What’s in store for Texas this winter? Will the state experience another ice storm?
The Farmers’ Almanac has released its 2021-22 winter weather outlook. The periodical forewarned of a “frosty flip flop Winter” during which “January will start out mild for much of the country but then turn cold and stormy, especially along the Atlantic Seaboard.”
For Texas, the almanac predicted cold and snowy conditions in late January, though “fortunately, they shouldn’t be as bad as last year.”
In it’s winter weather outlook, the periodical boasted that it accurately predicted the winter storm in February.
“The arctic outbreak in February 2021, which the Farmers’ Almanac accurately predicted, brought frigid temperatures along with snow and ice to Texas and Oklahoma,” a release from the publication read.
Back in August 2020, the publication predicted a “temperamental” Texas winter defined by “a wild swing from mild and tranquil to cold and wintery.”
In a viral TikTok video posted during Winter Storm Uri, Tyler Froberg, managing director of Houston’s Hope Farms, stands in a snowy field and reads excerpts of the almanac’s February 15 to February 23 weather forecast for the south central United States. The short video is set to calming music comically at odds with the unease many Texans were then experiencing.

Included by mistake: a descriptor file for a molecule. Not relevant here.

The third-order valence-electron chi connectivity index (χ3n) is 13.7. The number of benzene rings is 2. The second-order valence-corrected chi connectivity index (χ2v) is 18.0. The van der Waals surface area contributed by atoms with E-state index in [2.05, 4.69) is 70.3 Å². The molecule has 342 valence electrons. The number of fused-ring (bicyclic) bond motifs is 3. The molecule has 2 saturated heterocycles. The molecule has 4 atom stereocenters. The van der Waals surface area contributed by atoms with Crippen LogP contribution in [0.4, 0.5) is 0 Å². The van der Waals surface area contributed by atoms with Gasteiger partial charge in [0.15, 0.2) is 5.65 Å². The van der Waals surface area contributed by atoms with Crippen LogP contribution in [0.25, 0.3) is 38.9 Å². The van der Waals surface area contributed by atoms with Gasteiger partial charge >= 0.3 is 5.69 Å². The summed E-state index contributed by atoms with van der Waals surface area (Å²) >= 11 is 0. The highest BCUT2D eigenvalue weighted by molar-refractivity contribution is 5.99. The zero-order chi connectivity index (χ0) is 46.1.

“Changeable skies getting colder. Heavy snow in eastern New Mexico, Oklahoma and all of Texas. Wintry mix through Arkansas, Louisiana,” the man reads.
The post was shared far and wide as proof of the almanac’s accuracy.
The almanac’s full weather forecast for the period reads as follows: “12-15: Changeable skies. 16-19: Clearing/colder. 20-23: Heavy snow eastern New Mexico, much of Oklahoma, Texas; wintry mix Arkansas, northern Louisiana. Showery southern Texas, Louisiana. Messy Mardi Gras.”
Note that Winter Storm Uri swept through the Southwest a bit earlier than the periodical predicted -- The almanac was off by a couple days. Whether the almanac can rightfully claim it accurately predicted the “the arctic outbreak in February 2021″ or not is up for debate. Regardless, we can all agree the forecast was uncannily close.
To make its predictions, the Farmers’ Almanac said it uses a “specific and reliable set of rules” developed back in 1818 by the the Almanac’s first editor, astronomer and mathematician David Young.
“These rules have been altered slightly and turned into a formula that is both mathematical and astronomical,” the almanac states on its website.
The American periodical has been in continuous publication since 1818 and provides long-range weather predictions. Each year, a new edition is released by September and contains 16 months of weather predictions broken into 7 U.S. climatic zones.